Will U.S. colleges and universities lead or lag in education innovation?
WASHINGTON, Nov. 19, 2012 /PRNewswire/ -- In this century, education has become the most critical adaptive function in the competitive, global knowledge economy. Yet production of more college graduates alone will not help the United States lead the world. What type of evolutionary change must the nation unleash to not only deal with the challenges of educating an increasingly diverse population, but also to provide the kind of lifelong education the modern economy requires?
A panel of leaders in higher education addressed this question before an audience of more than 200 at a forum hosted by Arizona State University at the National Press Club in Washington, D.C.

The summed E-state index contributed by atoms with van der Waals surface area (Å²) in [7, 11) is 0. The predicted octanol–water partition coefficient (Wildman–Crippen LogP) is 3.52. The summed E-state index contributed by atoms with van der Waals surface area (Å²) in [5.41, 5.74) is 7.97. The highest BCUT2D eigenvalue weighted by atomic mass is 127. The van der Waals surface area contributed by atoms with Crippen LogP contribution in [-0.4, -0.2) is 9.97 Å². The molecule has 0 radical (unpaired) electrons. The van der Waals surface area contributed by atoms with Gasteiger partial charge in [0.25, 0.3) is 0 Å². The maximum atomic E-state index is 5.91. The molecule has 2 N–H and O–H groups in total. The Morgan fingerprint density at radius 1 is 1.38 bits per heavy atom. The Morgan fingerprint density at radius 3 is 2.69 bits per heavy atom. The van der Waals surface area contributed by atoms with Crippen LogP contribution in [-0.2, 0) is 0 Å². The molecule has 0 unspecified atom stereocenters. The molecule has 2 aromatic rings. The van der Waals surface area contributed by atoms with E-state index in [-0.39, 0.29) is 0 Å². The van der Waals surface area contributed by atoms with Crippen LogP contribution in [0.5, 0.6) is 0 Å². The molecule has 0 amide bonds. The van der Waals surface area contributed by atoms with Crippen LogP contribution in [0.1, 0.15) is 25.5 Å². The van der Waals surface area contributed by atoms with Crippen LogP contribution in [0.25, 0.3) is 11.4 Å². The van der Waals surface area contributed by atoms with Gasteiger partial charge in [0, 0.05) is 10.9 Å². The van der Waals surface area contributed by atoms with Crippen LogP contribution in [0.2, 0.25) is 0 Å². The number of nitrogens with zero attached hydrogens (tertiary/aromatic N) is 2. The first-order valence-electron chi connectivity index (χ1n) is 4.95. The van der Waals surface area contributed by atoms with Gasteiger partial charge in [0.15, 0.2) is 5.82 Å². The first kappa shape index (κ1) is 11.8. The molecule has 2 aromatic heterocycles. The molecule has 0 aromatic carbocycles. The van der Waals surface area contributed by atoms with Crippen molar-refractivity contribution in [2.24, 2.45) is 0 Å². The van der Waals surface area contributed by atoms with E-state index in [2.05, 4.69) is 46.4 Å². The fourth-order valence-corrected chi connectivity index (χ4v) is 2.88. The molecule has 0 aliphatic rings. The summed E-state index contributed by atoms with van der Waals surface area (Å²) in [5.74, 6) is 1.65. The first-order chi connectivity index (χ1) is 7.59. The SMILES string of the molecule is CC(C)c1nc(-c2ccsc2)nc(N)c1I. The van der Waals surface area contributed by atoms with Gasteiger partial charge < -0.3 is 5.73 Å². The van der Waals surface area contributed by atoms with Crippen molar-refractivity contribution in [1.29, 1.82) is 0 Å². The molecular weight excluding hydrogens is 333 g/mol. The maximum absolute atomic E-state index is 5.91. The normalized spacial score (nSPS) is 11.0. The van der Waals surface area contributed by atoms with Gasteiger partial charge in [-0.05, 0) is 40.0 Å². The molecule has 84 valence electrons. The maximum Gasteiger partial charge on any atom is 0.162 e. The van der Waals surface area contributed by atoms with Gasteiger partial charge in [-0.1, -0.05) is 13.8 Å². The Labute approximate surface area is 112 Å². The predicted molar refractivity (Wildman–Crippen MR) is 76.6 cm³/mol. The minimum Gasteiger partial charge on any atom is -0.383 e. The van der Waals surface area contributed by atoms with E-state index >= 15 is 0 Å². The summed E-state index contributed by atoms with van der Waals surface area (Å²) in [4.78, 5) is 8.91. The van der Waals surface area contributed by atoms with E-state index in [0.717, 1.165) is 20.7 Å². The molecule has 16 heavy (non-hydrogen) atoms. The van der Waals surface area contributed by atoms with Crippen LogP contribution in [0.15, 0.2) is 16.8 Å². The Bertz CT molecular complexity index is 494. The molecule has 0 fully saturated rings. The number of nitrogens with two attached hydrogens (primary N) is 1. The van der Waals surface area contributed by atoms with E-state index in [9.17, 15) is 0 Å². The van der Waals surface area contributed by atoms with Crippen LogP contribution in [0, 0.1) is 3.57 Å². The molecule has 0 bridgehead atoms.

The panel included Michael M. Crow, president of Arizona State University; Jeff Selingo, senior editor of the Chronicle of Higher Education; Kevin Carey, director of the Education Policy Program of the New American Foundation; Molly Corbett Broad, president of the American Council on Education; and Matt Leavy, chief executive officer of Pearson eCollege. Soraya Gage, general manager of NBC Learn and Education Nation, moderated the panel.
The conversation ranged on topics from technology and the delivery of Massively Open Online Courses (MOOCS), to the value of higher education and providing greater opportunity for students from broader socioeconomic demographics.
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